The Sweetness is Souring

April 30, 2014 by Robert Klemko

Let’s give Ben Tate a hypothetical do-over on his football career.

It’s led him from Snow Hill High School in Maryland to Auburn University to the Houston Texans, who took him in the second round of the 2010 draft. After four years of laboring as Arian Foster’s understudy and proving his toughness at every turn, he finally netted that big free-agent contract with the Browns this offseason—only the contract wasn’t so big (just $6.1 million over two years) and it paid less than what other less-experienced backs received on the open market. (Toby Gerhart, for instance, signed a three-year deal with the Jaguars for $10.5 million.)

If Tate could hit the reset button, what would he do differently?

“I would’ve been something else, for sure. I’d have been a safety,” he says. “I had the opportunity to play it in college, but I wanted to be the guy to get the ball. I had no idea the position would be devalued, but hopefully I can break that trend.”

Good luck with that.

Nearly a month ago, The MMQB’s Andy Benoit did a nice job explaining how the position of Sayers, Smith and Sanders has become one of the least valuable in pro football. He noted that the average NFL ballcarrier makes about $2 million a season, or what teams are paying backup quarterbacks to hang out on the sideline. With the draft now less than two weeks away, we’re taking an even closer look at the reasons behind this economic shift. Andrew Brandt has an accompanying story on the devaluation from a business and historical perspective, and here you will find insight and analysis from the men who are playing and coaching an ever-changing game at the college and pro levels.

Almost every innovation we see in pro football isn’t really an innovation at all. Most often, they are college concepts ripped from their authors and applied to the NFL (think zone read, spread offenses and so forth). Because of this, we often think of college football as laboratory that explores a potpourri of ideas and possibilities. But in a lot of ways, the college game is usually at the whim of shifting resources and necessities.

The average NFL ballcarrier makes about $2 million a season, or what teams are paying backup QBs to hang out on the sideline.

The mistake is thinking that the NFL alone has become a pass-happy league. We’re seeing more refined quarterbacks and receivers coming out of 7-on-7 high school leagues, meaning the passing game has become a year-round pursuit throughout the country. The opportunity cost means that more and more running backs aren’t being taught the nuances of their position—to say nothing of the possibility that football is fundamentally changing at its grassroots level.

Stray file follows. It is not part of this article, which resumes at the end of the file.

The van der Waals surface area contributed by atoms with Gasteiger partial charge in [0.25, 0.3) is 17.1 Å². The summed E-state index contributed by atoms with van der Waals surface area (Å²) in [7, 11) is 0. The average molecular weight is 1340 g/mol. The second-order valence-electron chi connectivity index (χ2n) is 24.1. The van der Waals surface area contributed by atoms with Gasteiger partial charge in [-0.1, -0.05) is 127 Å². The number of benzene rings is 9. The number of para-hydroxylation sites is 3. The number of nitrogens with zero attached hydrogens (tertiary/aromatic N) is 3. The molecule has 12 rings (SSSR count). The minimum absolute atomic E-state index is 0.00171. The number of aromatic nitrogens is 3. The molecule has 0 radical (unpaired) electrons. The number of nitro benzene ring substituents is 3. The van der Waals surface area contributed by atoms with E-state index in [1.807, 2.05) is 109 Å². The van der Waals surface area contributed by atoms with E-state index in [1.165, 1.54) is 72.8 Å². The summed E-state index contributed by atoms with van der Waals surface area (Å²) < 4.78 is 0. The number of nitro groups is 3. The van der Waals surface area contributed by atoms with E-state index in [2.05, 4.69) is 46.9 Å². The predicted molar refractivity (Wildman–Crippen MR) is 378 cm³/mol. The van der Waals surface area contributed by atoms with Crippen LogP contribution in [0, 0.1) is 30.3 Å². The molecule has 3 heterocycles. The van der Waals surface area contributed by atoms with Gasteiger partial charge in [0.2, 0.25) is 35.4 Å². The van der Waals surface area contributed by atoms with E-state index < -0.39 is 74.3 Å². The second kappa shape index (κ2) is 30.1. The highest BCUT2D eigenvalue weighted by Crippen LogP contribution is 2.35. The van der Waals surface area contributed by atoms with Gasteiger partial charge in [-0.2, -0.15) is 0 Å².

Once upon a time, youth and high school coaches put their best players at running back because that was the easiest way to put the ball in their hands most often. Now, it seems the best athletes are being taught to throw from the very beginning—while being given the freedom to run the ball out of spread formations such as the Pistol. Though the evidence is largely anecdotal, an argument can be made that your big running backs from 10 or 15 years ago are now playing either wideout or tight end, and the best of your shifty tailbacks are being groomed as dual-threat QBs. Or is it merely coincidence that two quarterbacks (Cam Newton and Robert Griffin III) were among the NFL’s top 25 leading rushers in 2012?

Princeton coach Bob Surace, a former Bengals assistant, is one of the few college football holdouts whose team still runs the ball more than it passes—453 to 443 in 2013—but that doesn’t mean he can’t see the changing tide.

“Football is becoming year-round for the skill position athlete,” he says. “What’s crazy is that high school teams are getting more practice time together with their coaches than NFL teams because of these new rules. So the quarterbacks and receivers are coming to us much more fundamentally sound—understanding concepts, understanding routes.”

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In other words, even if the running back talent pool isn’t dwindling, opportunities for those players certainly are. But the talent pool is almost certainly dwindling.

If you’re the coach of a struggling college program without a feature back, why wouldn’t you tap into the surplus of college-ready passers and pass-catchers to find an athlete and make him a tailback? For this reason alone, many college coaches take the extra step of installing the zone-read option or simply a zone running game, which often requires a less-varied skillset from running backs and only average speed. The NFL consequence? When teams look at college running backs, they don’t know what they’re getting.